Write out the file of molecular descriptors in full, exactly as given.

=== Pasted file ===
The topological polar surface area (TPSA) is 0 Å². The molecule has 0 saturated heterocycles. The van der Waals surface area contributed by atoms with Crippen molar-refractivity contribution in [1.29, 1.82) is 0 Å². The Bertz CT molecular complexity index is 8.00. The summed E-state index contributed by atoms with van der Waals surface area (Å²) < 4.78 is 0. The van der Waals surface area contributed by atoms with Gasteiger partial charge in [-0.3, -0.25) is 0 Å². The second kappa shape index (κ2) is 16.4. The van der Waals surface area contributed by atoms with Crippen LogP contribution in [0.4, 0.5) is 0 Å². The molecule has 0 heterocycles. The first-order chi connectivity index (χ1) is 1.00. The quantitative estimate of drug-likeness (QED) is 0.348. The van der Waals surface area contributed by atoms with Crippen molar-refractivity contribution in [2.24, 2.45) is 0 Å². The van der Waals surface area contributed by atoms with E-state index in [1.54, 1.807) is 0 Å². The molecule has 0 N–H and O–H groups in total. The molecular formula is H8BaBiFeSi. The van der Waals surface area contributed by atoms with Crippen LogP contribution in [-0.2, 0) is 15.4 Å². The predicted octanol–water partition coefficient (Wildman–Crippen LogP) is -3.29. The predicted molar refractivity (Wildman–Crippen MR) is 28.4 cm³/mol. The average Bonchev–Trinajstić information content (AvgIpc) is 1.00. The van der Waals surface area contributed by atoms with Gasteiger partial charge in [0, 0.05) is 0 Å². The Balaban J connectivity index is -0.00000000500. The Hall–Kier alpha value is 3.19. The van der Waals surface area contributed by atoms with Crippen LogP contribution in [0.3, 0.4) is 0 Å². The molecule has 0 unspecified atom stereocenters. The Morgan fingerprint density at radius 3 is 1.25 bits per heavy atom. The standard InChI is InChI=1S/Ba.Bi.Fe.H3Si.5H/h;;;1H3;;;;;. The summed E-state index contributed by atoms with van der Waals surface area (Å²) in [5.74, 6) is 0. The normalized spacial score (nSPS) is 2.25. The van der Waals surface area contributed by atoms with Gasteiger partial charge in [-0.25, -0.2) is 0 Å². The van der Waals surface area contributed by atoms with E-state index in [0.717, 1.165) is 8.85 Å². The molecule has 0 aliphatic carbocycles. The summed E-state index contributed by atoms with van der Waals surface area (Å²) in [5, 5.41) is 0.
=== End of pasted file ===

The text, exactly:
The topological polar surface area (TPSA) is 0 Å². The molecule has 0 saturated heterocycles. The van der Waals surface area contributed by atoms with Crippen molar-refractivity contribution in [1.29, 1.82) is 0 Å². The Bertz CT molecular complexity index is 8.00. The summed E-state index contributed by atoms with van der Waals surface area (Å²) < 4.78 is 0. The van der Waals surface area contributed by atoms with Gasteiger partial charge in [-0.3, -0.25) is 0 Å². The second kappa shape index (κ2) is 16.4. The van der Waals surface area contributed by atoms with Crippen LogP contribution in [0.4, 0.5) is 0 Å². The molecule has 0 heterocycles. The first-order chi connectivity index (χ1) is 1.00. The quantitative estimate of drug-likeness (QED) is 0.348. The van der Waals surface area contributed by atoms with Crippen molar-refractivity contribution in [2.24, 2.45) is 0 Å². The van der Waals surface area contributed by atoms with E-state index in [1.54, 1.807) is 0 Å². The molecule has 0 N–H and O–H groups in total. The molecular formula is H8BaBiFeSi. The van der Waals surface area contributed by atoms with Crippen LogP contribution in [-0.2, 0) is 15.4 Å². The predicted octanol–water partition coefficient (Wildman–Crippen LogP) is -3.29. The predicted molar refractivity (Wildman–Crippen MR) is 28.4 cm³/mol. The average Bonchev–Trinajstić information content (AvgIpc) is 1.00. The van der Waals surface area contributed by atoms with Gasteiger partial charge in [0, 0.05) is 0 Å². The Balaban J connectivity index is -0.00000000500. The Hall–Kier alpha value is 3.19. The van der Waals surface area contributed by atoms with Crippen LogP contribution in [0.3, 0.4) is 0 Å². The molecule has 0 unspecified atom stereocenters. The Morgan fingerprint density at radius 3 is 1.25 bits per heavy atom. The standard InChI is InChI=1S/Ba.Bi.Fe.H3Si.5H/h;;;1H3;;;;;. The summed E-state index contributed by atoms with van der Waals surface area (Å²) in [5.74, 6) is 0. The normalized spacial score (nSPS) is 2.25. The van der Waals surface area contributed by atoms with Gasteiger partial charge in [-0.25, -0.2) is 0 Å². The van der Waals surface area contributed by atoms with E-state index in [0.717, 1.165) is 8.85 Å². The molecule has 0 aliphatic carbocycles. The summed E-state index contributed by atoms with van der Waals surface area (Å²) in [5, 5.41) is 0.